For instance, picture a worker tasked with putting 25 bags of material into a mixer: someone asks that worker a question (or otherwise distracts them). Suddenly, that worker has lost count. They are unsure whether 19 bags, 20 bags or 21 bags have been placed into the mixer so far. In the end, the process may be a bag shorter or a bag over the original goal. As a system is automated, the reliability and consistency of the product is much higher than in this example of a manual operation.
Sustainability is ensured by more modern controls systems
Another pertinent benefit introduced by controls and automation is plant sustainability. Having an entire system run well for an indefinite period of time becomes the goal that plant managers aspire to attain. Spare parts of dated technology become harder and harder to replace. Taking the time to locate and ship such technology can halt production at completely inopportune times.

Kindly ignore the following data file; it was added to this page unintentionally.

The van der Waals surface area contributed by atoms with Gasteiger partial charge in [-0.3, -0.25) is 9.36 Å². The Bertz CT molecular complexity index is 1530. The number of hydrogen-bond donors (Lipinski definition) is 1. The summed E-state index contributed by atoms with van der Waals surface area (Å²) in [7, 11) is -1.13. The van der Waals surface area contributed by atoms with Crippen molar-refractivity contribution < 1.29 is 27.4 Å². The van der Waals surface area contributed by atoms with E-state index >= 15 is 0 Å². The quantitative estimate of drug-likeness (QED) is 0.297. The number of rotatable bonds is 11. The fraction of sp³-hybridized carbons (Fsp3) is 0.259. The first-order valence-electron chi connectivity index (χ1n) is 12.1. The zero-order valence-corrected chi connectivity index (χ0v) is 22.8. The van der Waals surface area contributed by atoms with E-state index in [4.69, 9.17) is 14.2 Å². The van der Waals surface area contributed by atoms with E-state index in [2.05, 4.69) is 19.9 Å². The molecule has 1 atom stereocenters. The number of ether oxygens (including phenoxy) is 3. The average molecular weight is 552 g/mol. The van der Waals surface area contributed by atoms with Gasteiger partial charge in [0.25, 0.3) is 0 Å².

While it can be overwhelming to “rip apart” entire systems in the name of sustainability, having a long-term vision plan for how to replace each part (within budget) over a period of time can offer a plethora of benefits to a facility and its workers. The end-product will be much more consistent and ready to be swapped out at will. Operators are easier to train and peace of mind can be ensured knowing that systems are not dependent on older pieces of technology that could fail at any moment.
Speaking of the unexpected, automated systems can take special care of minor and micro additives. They can accomplish this task especially in areas that have experienced multiple workplace injuries. This, in turn, takes certain exposure-related tasks out of operators’ hands while ensuring the quality and consistency of products (day in and day out).
Advanced manufacturing control systems ensure a company is more prepared for the uncertain future